I don't know about you, but I wouldn't want photos of Fat Dan showing up in advertisements for StickK. I'm just sayin'.

Worse, there's some odd language in StickK's privacy policy I'm not sure how to interpret. On one hand, the policy states that StickK will "neither rent nor sell your personal information to anyone and that we will share your personal information only as described below." Then six paragraphs below it says this:

With Your Consent: Except as noted above, we will contact you when your personal information is shared with third parties or used for a purpose incompatible with the purpose(s) for which it was originally collected, and you will be able to opt out to prevent the sharing of this information.

First, using personally identifiable information for any purpose other than the original intention is a privacy violation, any way you slice it. The policy also never says how much notice StickK intends to give or how they intend to notify people. Do I get an email with 48 hours to respond? And what happens if that email goes into my spam folder by accident?

I asked StickK to please clarify these policies. I got back a response that said, basically, other Web sites do this kind of thing, so we're doing it too. Here's a quote from Sam Espinosa on The StickK Team:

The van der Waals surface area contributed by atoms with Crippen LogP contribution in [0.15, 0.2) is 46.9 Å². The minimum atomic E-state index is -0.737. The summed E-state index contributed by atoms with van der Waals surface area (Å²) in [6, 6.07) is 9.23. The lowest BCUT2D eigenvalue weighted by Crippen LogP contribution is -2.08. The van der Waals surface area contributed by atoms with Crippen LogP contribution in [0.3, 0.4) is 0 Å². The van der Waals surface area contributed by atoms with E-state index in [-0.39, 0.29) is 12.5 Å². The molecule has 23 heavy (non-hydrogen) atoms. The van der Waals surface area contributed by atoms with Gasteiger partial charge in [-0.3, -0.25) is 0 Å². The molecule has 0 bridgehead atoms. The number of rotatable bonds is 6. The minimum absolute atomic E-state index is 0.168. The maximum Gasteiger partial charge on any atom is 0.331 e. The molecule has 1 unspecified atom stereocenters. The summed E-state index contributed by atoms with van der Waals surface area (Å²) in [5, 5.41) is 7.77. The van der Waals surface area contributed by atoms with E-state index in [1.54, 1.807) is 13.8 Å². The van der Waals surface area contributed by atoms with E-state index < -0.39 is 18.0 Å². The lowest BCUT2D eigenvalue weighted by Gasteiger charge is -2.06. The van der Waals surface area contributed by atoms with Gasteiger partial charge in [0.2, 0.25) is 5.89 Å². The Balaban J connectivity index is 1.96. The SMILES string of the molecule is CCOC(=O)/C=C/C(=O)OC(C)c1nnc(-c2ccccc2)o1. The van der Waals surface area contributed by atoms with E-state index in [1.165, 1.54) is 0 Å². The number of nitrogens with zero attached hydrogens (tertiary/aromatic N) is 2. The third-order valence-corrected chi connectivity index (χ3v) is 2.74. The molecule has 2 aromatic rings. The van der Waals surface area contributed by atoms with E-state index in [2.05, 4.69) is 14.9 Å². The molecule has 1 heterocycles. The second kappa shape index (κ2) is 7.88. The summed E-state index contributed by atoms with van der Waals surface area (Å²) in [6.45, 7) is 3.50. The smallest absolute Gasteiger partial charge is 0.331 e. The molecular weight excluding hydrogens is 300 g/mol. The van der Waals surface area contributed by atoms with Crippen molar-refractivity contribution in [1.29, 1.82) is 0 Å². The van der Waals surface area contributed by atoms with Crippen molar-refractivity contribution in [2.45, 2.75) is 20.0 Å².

We have not made any effort, nor do we have any desire to, share our users' personally identifiable information. We're a young company and in creating our privacy policy we reviewed several other companies' policies; we believe that this sort of catch-all language is used commonly. Though we have not done so and do not plan to do so, we would provide notice and ample opportunity to opt-out via email.

I don't think StickK has evil intent. But this is a bad privacy policy. At the very least this should be an opt in, which would mean they can't share my information unless I expressly say they can. That way, if I miss or ignore the notification, my privacy is still protected.

Because StickK poses a far greater privacy risk than most other social Web sites. Imagine a site where you admit your worst failings: you're overweight, you can't stop smoking or watching TV, or maybe you're secretly a drug addict or a shoplifter. The possibilities are endless. Now imagine that site suddenly decides to share this information with other parties - like, say, a firm that does background checks for employers -- and your only protection is an email you may or may not see. Wouldn't that make you nervous? It makes me nervous.

I'll see if StickK helps me drop a few pounds. For now, though, I'm not sharing more than the bare minimum amount of information necessary to achieve that.

Am I being paranoid? Maybe. I'm happy to lose a little weight. But I'd rather not lose what's left of my privacy along with it.

Dan Tynan promises to be leaner and meaner for 2009. When he's not not eating carbs, he tends his blogs, Culture Crash and Tynan on Tech.